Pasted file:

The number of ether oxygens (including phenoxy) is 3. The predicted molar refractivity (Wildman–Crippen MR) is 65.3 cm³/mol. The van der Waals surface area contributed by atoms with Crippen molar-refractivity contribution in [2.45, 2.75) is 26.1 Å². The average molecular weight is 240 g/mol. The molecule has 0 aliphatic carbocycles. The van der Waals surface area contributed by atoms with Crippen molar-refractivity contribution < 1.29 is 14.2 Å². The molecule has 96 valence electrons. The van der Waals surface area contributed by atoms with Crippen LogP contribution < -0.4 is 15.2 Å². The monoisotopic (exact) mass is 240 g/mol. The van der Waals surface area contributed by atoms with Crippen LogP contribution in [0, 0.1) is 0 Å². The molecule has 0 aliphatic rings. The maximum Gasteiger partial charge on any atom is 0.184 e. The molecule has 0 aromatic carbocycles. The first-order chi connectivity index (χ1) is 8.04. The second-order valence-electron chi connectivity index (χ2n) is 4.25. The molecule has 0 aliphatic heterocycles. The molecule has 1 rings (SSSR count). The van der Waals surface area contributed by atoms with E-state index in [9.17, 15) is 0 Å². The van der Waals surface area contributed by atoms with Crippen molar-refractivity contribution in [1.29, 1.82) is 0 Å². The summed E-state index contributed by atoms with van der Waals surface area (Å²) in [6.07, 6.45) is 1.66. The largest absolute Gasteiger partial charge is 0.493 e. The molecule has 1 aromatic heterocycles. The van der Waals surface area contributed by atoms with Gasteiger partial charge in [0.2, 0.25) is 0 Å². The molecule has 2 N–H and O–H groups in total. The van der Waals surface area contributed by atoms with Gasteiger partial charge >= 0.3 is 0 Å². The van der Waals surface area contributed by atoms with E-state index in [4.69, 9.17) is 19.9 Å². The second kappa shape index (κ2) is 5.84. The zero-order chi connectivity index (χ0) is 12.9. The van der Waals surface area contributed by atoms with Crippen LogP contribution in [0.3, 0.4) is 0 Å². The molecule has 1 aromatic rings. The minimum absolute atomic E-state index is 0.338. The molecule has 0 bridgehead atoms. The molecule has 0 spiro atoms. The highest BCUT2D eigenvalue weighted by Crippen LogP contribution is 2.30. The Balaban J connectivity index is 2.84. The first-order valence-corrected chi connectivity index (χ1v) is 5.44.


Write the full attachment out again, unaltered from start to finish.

The number of ether oxygens (including phenoxy) is 3. The predicted molar refractivity (Wildman–Crippen MR) is 65.3 cm³/mol. The van der Waals surface area contributed by atoms with Crippen molar-refractivity contribution in [2.45, 2.75) is 26.1 Å². The average molecular weight is 240 g/mol. The molecule has 0 aliphatic carbocycles. The van der Waals surface area contributed by atoms with Crippen molar-refractivity contribution < 1.29 is 14.2 Å². The molecule has 96 valence electrons. The van der Waals surface area contributed by atoms with Crippen LogP contribution < -0.4 is 15.2 Å². The monoisotopic (exact) mass is 240 g/mol. The van der Waals surface area contributed by atoms with Crippen LogP contribution in [0, 0.1) is 0 Å². The molecule has 0 aliphatic rings. The maximum Gasteiger partial charge on any atom is 0.184 e. The molecule has 0 aromatic carbocycles. The first-order chi connectivity index (χ1) is 8.04. The second-order valence-electron chi connectivity index (χ2n) is 4.25. The molecule has 0 aliphatic heterocycles. The molecule has 1 rings (SSSR count). The van der Waals surface area contributed by atoms with E-state index in [9.17, 15) is 0 Å². The van der Waals surface area contributed by atoms with Crippen molar-refractivity contribution in [1.29, 1.82) is 0 Å². The summed E-state index contributed by atoms with van der Waals surface area (Å²) in [6.07, 6.45) is 1.66. The largest absolute Gasteiger partial charge is 0.493 e. The molecule has 1 aromatic heterocycles. The van der Waals surface area contributed by atoms with Gasteiger partial charge in [0.2, 0.25) is 0 Å². The molecule has 2 N–H and O–H groups in total. The van der Waals surface area contributed by atoms with Gasteiger partial charge >= 0.3 is 0 Å². The van der Waals surface area contributed by atoms with E-state index in [4.69, 9.17) is 19.9 Å². The second kappa shape index (κ2) is 5.84. The zero-order chi connectivity index (χ0) is 12.9. The van der Waals surface area contributed by atoms with Crippen LogP contribution in [0.3, 0.4) is 0 Å². The molecule has 1 aromatic rings. The minimum absolute atomic E-state index is 0.338. The molecule has 0 bridgehead atoms. The molecule has 0 spiro atoms. The highest BCUT2D eigenvalue weighted by Crippen LogP contribution is 2.30. The Balaban J connectivity index is 2.84. The first-order valence-corrected chi connectivity index (χ1v) is 5.44.